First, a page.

A Palestinian news agency has been forced to suspend operations after Facebook deleted its popular social media page over repeated violations.
Maydan Quds News had over 1.2 million followers on Facebook, which fueled traffic to its main website. But in late November, Facebook deleted the account, presumably over the fact that it had regularly featured posts glorifying terrorist violence against Israeli Jews.
Facebook’s action against Maydan Quds came just one day after the terrorist murder of Israeli tour guide Eliyahu Kay. Number posts to the popular Palestinian page in the following hours had praised the terrorist who killed Kay before himself being shot by Israeli security forces, thus making him a “martyr.”
The Palestinian news group tried to keep going, but in early January its director told Al Jazeera that had become impossible without the flow of traffic provided by Facebook.
Maydan Quds still maintains that its coverage of all news in Jerusalem, and specifically the murder of Eli Kay, has always been “completely impartial.”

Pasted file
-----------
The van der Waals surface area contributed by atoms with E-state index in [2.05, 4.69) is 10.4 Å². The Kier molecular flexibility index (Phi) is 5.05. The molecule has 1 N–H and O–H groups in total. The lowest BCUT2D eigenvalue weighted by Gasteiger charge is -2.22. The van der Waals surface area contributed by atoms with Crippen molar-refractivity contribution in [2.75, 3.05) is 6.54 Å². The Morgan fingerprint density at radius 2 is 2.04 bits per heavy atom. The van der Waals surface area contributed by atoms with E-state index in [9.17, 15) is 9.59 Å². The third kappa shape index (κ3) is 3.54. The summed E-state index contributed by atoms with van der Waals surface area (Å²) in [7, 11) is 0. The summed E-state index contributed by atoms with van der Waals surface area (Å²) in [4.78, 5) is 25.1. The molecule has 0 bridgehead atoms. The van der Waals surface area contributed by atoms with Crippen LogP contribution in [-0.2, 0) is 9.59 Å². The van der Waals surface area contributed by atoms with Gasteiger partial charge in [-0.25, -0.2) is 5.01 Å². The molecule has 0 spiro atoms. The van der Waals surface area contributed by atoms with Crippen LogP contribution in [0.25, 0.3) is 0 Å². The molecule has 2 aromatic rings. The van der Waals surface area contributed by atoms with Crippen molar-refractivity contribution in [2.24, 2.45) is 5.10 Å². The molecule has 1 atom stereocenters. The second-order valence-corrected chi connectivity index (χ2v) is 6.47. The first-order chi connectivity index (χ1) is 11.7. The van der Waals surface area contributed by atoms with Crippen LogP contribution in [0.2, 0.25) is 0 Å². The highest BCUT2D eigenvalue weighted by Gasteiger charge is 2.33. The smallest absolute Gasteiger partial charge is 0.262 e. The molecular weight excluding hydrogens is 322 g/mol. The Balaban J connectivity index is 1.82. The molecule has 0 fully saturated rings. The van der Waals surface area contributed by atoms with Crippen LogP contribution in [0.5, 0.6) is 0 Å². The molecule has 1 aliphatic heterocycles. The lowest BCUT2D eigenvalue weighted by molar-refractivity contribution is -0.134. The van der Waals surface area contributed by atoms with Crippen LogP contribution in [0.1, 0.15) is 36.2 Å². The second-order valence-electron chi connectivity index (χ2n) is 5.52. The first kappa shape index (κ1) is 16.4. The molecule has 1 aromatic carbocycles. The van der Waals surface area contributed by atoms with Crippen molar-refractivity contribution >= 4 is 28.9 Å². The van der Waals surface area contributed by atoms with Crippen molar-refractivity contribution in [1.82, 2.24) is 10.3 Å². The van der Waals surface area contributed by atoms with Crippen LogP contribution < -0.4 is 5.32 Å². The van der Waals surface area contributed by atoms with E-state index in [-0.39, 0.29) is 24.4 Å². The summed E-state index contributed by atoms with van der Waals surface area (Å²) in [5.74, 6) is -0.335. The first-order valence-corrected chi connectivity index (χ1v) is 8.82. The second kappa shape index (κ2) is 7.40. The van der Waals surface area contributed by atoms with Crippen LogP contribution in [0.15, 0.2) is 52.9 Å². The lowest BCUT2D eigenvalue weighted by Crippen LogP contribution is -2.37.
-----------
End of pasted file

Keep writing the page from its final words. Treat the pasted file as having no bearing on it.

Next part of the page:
But as the Committee For Accuracy In Middle East Reporting And Analysis (CAMERA) noted in its analysis of the situation, Maydan Quds had engaged in regular incitement.
Following the late November terror attack, Maydan Quds had uncritically posted numerous local testimonies praising Abu Shkhaydam for killing Kay. A month earlier, it had posted a graphic encouraging the page’s 1.2 million followers that Israel’s destruction was “just around the corner.”
A chorus of Palestinian activists and their supporters around the world decried what they called “censorship” on the part of Facebook. They further suggested that the internet giant was bending to the Jewish state’s will.
In late December, Israel’s government voted to advance the so-called “Facebook Law” that would give it the power to remove social media content by court order. The bill aims to reduce online incitement at a time when major social networks like Facebook and Twitter are being used increasingly to spread fake news and encourage violence.
But Palestinian activists insist it’s all a ploy to “silence” the Palestinian narrative.
And therein lies one of the major stumbling blocks of the Middle East peace process. Even after 20-plus years of negotiations, what Israelis (and most Westerners) call incitement to terrorism, mainstream Palestinian outlets like Maydan Quds call “legitimate news.” The worldviews of the two sides clearly remain entirely diverged.